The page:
The Scary Miles
Contributed by Stephanie Laska, a 2017 Ambassador for The San Francisco Marathon.
As we prepare to run The San Francisco Marathon or Half Marathon, there comes a point in our training where we enter what I lovingly call, “the scary miles.” About a month prior to the big race, your training schedule escalates to the highest number of miles you will run all at once prior to the big day (for half marathoners, this might be 9 or 10 miles, and full marathoners about 20). These are the miles no man or woman has gone before (or at least you have forgotten how hard these miles were or you wouldn’t have signed up for this again!).
High mileage runs are both exhilarating and terrifying. They can make you simultaneously giddy and full of doubt at the same time. In case you need a little support heading into the twilight zone of training, here are a few tips or reminders to help you cross the finish line unscathed:
A tribute for resting: Sometimes the best run is no run at all. If you feel an injury or strain, it’s time to rest. Our bodies do have limits, and pain is a symptom that something is wrong. Be honest with yourself and acknowledge when it’s not just muscle fatigue but pain that requires consulting with a health care professional. Additionally, when your training schedule calls for a rest day, REST! Treat rest days with as much reverence as you would a long run. Your body and Netflix account will thank you.
Cross training: We run because we are good at it, and trying other forms of exercise can sometimes feel awkward. If you have to sell it to yourself, then realize that developing other muscle groups will help support your running when your legs are tired. Weight lifting, yoga, swimming, and cycling, for example, build strength and flexibility, not to mention help prevent running injuries.
Nutrition: It’s easy to overeat during the weeks you run the scary miles. Trust me on this one, as someone who has lost a large amount of weight, I will look for any excuse to indulge. In the past, I’ve spent the whole month of high mileage runs methodically plotting out the junk food I would enjoy. Sadly, this “no holds barred” mentality has led to poor performance and weight gain. I continue to struggle in this area, and it helps me to remind myself to “eat like an athlete, not a moron.” Eating the right fuel prior, during, and after your runs will not only assist with your energy levels, but aid in recovery as well. Just like you plan out your long runs, map out your nutrition strategy. If you fail to plan, you plan to fail.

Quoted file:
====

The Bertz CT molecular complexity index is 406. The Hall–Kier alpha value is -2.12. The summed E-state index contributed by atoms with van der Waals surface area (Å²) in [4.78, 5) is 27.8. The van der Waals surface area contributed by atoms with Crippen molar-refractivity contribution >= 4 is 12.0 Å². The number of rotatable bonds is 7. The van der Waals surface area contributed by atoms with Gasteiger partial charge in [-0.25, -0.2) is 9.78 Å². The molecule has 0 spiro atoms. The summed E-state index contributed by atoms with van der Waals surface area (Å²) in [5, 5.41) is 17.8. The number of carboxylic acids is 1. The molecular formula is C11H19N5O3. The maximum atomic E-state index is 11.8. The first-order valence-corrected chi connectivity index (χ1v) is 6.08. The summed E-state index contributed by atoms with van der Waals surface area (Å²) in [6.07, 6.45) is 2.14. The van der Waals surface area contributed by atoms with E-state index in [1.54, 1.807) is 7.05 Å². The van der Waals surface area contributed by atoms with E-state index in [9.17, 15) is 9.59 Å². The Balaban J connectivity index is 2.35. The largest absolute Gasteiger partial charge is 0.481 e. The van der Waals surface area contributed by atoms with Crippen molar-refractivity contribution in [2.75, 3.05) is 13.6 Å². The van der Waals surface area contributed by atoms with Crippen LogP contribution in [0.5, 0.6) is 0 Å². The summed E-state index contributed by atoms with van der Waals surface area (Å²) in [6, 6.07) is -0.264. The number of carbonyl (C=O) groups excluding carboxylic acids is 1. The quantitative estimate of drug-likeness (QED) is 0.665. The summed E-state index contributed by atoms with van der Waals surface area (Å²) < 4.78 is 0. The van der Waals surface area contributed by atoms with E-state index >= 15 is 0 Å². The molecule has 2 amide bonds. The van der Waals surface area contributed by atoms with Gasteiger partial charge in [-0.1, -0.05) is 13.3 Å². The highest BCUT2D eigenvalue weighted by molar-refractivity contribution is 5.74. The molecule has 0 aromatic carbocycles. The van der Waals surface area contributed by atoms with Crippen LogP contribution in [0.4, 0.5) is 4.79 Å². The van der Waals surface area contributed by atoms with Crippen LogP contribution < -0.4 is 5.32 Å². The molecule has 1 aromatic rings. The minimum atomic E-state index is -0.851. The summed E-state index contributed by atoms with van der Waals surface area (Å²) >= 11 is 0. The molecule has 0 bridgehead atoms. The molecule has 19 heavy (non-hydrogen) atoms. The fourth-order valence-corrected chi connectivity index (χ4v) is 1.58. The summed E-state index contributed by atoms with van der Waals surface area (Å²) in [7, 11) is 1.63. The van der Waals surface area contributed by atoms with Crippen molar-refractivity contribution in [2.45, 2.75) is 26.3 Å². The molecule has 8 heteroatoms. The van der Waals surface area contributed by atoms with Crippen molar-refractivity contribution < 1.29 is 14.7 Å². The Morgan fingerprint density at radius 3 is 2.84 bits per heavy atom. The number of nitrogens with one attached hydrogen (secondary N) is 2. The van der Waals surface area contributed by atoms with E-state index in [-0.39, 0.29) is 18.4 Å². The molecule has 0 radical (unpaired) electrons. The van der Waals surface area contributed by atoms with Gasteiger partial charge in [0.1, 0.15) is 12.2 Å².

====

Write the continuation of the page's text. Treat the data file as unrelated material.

Support: If you aren’t part of a running group (online, in person, with a friend), I suggest you reach out. Running for hours and hours can make you feel like a crazy person without other crazy people to hash out every detail. You need support on your long runs, not just on race day. Be specific in your request for help. Your friends or family may not have a clue on what you need. They are proud of you and willing to help, just give them a nudge in the right direction.
Believe: The scary miles are about taking a leap of faith in yourself. There is a reason why less than 1% of the nation has finished a half or full marathon. You are brave, my friend. You have dared to imagine an extraordinary goal for yourself. Week after week, mile after mile, you are closer to that finish line!
“It is the middle ground between light and shadow, between science and superstition, and it lies between the pit of man’s fears and the summit of his knowledge. This is the dimension of imagination. It is an area which we call the Twilight Zone.” – Rod Serling